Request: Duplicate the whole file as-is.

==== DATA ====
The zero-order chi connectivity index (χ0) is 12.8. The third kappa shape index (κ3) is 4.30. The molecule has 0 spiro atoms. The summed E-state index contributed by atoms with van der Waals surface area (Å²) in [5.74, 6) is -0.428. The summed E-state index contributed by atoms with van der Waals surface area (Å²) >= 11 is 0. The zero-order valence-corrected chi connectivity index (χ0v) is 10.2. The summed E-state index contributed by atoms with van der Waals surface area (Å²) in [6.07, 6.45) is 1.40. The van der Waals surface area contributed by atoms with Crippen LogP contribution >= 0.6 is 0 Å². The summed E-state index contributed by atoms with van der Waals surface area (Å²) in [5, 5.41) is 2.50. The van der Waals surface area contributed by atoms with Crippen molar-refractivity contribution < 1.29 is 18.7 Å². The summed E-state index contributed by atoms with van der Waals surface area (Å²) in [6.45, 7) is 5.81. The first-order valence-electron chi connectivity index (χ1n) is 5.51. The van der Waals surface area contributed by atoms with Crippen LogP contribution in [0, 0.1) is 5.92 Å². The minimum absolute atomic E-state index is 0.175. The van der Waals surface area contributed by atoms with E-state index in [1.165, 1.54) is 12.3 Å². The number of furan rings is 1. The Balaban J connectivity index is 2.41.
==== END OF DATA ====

The zero-order chi connectivity index (χ0) is 12.8. The third kappa shape index (κ3) is 4.30. The molecule has 0 spiro atoms. The summed E-state index contributed by atoms with van der Waals surface area (Å²) in [5.74, 6) is -0.428. The summed E-state index contributed by atoms with van der Waals surface area (Å²) >= 11 is 0. The zero-order valence-corrected chi connectivity index (χ0v) is 10.2. The summed E-state index contributed by atoms with van der Waals surface area (Å²) in [6.07, 6.45) is 1.40. The van der Waals surface area contributed by atoms with Crippen LogP contribution >= 0.6 is 0 Å². The summed E-state index contributed by atoms with van der Waals surface area (Å²) in [5, 5.41) is 2.50. The van der Waals surface area contributed by atoms with Crippen molar-refractivity contribution < 1.29 is 18.7 Å². The summed E-state index contributed by atoms with van der Waals surface area (Å²) in [6.45, 7) is 5.81. The first-order valence-electron chi connectivity index (χ1n) is 5.51. The van der Waals surface area contributed by atoms with Crippen LogP contribution in [0, 0.1) is 5.92 Å². The minimum absolute atomic E-state index is 0.175. The van der Waals surface area contributed by atoms with E-state index in [1.165, 1.54) is 12.3 Å². The number of furan rings is 1. The Balaban J connectivity index is 2.41.